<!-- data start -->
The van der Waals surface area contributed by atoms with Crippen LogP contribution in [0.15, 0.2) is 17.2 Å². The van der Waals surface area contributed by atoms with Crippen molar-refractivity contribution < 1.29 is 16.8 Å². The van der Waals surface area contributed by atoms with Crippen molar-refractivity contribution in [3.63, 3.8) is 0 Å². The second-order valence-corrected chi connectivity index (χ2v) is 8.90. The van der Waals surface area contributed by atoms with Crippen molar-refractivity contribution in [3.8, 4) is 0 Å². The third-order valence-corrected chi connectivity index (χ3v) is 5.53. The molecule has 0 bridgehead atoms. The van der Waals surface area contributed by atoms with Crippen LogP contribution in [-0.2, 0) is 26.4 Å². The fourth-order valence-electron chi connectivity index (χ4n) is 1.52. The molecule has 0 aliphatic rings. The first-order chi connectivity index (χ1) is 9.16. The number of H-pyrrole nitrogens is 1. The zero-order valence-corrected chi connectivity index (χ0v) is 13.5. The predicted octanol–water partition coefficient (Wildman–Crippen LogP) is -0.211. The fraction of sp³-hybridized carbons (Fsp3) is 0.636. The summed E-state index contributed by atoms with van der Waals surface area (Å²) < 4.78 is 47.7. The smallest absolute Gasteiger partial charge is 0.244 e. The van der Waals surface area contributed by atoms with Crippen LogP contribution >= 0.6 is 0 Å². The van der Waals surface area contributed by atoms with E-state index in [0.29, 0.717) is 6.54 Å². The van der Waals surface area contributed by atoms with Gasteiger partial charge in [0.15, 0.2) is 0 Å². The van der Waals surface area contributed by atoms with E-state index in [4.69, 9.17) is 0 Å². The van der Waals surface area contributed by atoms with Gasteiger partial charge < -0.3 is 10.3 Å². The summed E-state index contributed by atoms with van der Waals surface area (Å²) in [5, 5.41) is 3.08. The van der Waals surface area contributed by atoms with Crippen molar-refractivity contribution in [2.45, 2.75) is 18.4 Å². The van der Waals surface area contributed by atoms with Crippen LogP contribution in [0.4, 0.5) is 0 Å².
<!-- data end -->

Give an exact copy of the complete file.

The van der Waals surface area contributed by atoms with Crippen LogP contribution in [0.15, 0.2) is 17.2 Å². The van der Waals surface area contributed by atoms with Crippen molar-refractivity contribution < 1.29 is 16.8 Å². The van der Waals surface area contributed by atoms with Crippen molar-refractivity contribution in [3.63, 3.8) is 0 Å². The second-order valence-corrected chi connectivity index (χ2v) is 8.90. The van der Waals surface area contributed by atoms with Crippen molar-refractivity contribution in [3.8, 4) is 0 Å². The third-order valence-corrected chi connectivity index (χ3v) is 5.53. The molecule has 0 bridgehead atoms. The van der Waals surface area contributed by atoms with Crippen LogP contribution in [-0.2, 0) is 26.4 Å². The fourth-order valence-electron chi connectivity index (χ4n) is 1.52. The molecule has 0 aliphatic rings. The first-order chi connectivity index (χ1) is 9.16. The number of H-pyrrole nitrogens is 1. The zero-order valence-corrected chi connectivity index (χ0v) is 13.5. The predicted octanol–water partition coefficient (Wildman–Crippen LogP) is -0.211. The fraction of sp³-hybridized carbons (Fsp3) is 0.636. The summed E-state index contributed by atoms with van der Waals surface area (Å²) < 4.78 is 47.7. The smallest absolute Gasteiger partial charge is 0.244 e. The van der Waals surface area contributed by atoms with Crippen LogP contribution >= 0.6 is 0 Å². The van der Waals surface area contributed by atoms with E-state index in [0.29, 0.717) is 6.54 Å². The van der Waals surface area contributed by atoms with Gasteiger partial charge in [0.15, 0.2) is 0 Å². The van der Waals surface area contributed by atoms with E-state index in [4.69, 9.17) is 0 Å². The van der Waals surface area contributed by atoms with Gasteiger partial charge < -0.3 is 10.3 Å². The summed E-state index contributed by atoms with van der Waals surface area (Å²) in [5, 5.41) is 3.08. The van der Waals surface area contributed by atoms with Crippen molar-refractivity contribution in [2.45, 2.75) is 18.4 Å². The van der Waals surface area contributed by atoms with Crippen LogP contribution in [0.4, 0.5) is 0 Å².